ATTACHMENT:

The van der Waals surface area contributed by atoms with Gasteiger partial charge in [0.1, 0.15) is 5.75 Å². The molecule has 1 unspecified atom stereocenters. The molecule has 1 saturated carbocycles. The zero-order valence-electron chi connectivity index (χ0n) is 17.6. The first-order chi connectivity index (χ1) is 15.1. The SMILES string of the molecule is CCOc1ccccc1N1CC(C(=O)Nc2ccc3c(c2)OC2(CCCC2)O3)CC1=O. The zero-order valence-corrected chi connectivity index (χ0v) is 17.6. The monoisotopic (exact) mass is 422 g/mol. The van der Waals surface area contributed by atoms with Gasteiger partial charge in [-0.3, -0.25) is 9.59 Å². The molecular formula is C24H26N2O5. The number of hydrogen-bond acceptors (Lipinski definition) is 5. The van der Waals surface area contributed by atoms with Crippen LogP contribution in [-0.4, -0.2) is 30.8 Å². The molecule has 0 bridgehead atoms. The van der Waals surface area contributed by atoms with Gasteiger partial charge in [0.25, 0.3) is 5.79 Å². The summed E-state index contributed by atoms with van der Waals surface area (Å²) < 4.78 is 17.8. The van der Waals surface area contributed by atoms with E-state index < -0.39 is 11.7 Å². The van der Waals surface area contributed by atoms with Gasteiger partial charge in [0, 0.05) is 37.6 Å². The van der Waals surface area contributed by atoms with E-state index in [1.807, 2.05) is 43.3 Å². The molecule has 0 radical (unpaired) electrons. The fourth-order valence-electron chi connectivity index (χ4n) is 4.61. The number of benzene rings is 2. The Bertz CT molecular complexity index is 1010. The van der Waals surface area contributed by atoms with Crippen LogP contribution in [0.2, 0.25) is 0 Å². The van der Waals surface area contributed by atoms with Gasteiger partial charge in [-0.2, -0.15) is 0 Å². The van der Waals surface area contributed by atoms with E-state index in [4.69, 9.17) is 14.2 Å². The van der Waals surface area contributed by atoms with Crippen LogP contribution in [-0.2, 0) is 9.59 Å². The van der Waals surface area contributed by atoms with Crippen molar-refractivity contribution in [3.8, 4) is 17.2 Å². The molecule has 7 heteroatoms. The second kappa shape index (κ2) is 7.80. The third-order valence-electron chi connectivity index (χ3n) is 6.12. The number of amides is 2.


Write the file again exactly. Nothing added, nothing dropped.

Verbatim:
The van der Waals surface area contributed by atoms with Gasteiger partial charge in [0.1, 0.15) is 5.75 Å². The molecule has 1 unspecified atom stereocenters. The molecule has 1 saturated carbocycles. The zero-order valence-electron chi connectivity index (χ0n) is 17.6. The first-order chi connectivity index (χ1) is 15.1. The SMILES string of the molecule is CCOc1ccccc1N1CC(C(=O)Nc2ccc3c(c2)OC2(CCCC2)O3)CC1=O. The zero-order valence-corrected chi connectivity index (χ0v) is 17.6. The monoisotopic (exact) mass is 422 g/mol. The van der Waals surface area contributed by atoms with Gasteiger partial charge in [-0.3, -0.25) is 9.59 Å². The molecular formula is C24H26N2O5. The number of hydrogen-bond acceptors (Lipinski definition) is 5. The van der Waals surface area contributed by atoms with Crippen LogP contribution in [-0.4, -0.2) is 30.8 Å². The molecule has 0 bridgehead atoms. The van der Waals surface area contributed by atoms with Gasteiger partial charge in [0.25, 0.3) is 5.79 Å². The summed E-state index contributed by atoms with van der Waals surface area (Å²) < 4.78 is 17.8. The van der Waals surface area contributed by atoms with E-state index < -0.39 is 11.7 Å². The van der Waals surface area contributed by atoms with Gasteiger partial charge in [0, 0.05) is 37.6 Å². The van der Waals surface area contributed by atoms with E-state index in [1.807, 2.05) is 43.3 Å². The molecule has 0 radical (unpaired) electrons. The fourth-order valence-electron chi connectivity index (χ4n) is 4.61. The number of benzene rings is 2. The Bertz CT molecular complexity index is 1010. The van der Waals surface area contributed by atoms with Crippen LogP contribution in [0.2, 0.25) is 0 Å². The van der Waals surface area contributed by atoms with Gasteiger partial charge in [-0.2, -0.15) is 0 Å². The van der Waals surface area contributed by atoms with E-state index in [4.69, 9.17) is 14.2 Å². The van der Waals surface area contributed by atoms with Crippen LogP contribution in [-0.2, 0) is 9.59 Å². The van der Waals surface area contributed by atoms with Crippen molar-refractivity contribution in [3.8, 4) is 17.2 Å². The molecule has 7 heteroatoms. The second kappa shape index (κ2) is 7.80. The third-order valence-electron chi connectivity index (χ3n) is 6.12. The number of amides is 2.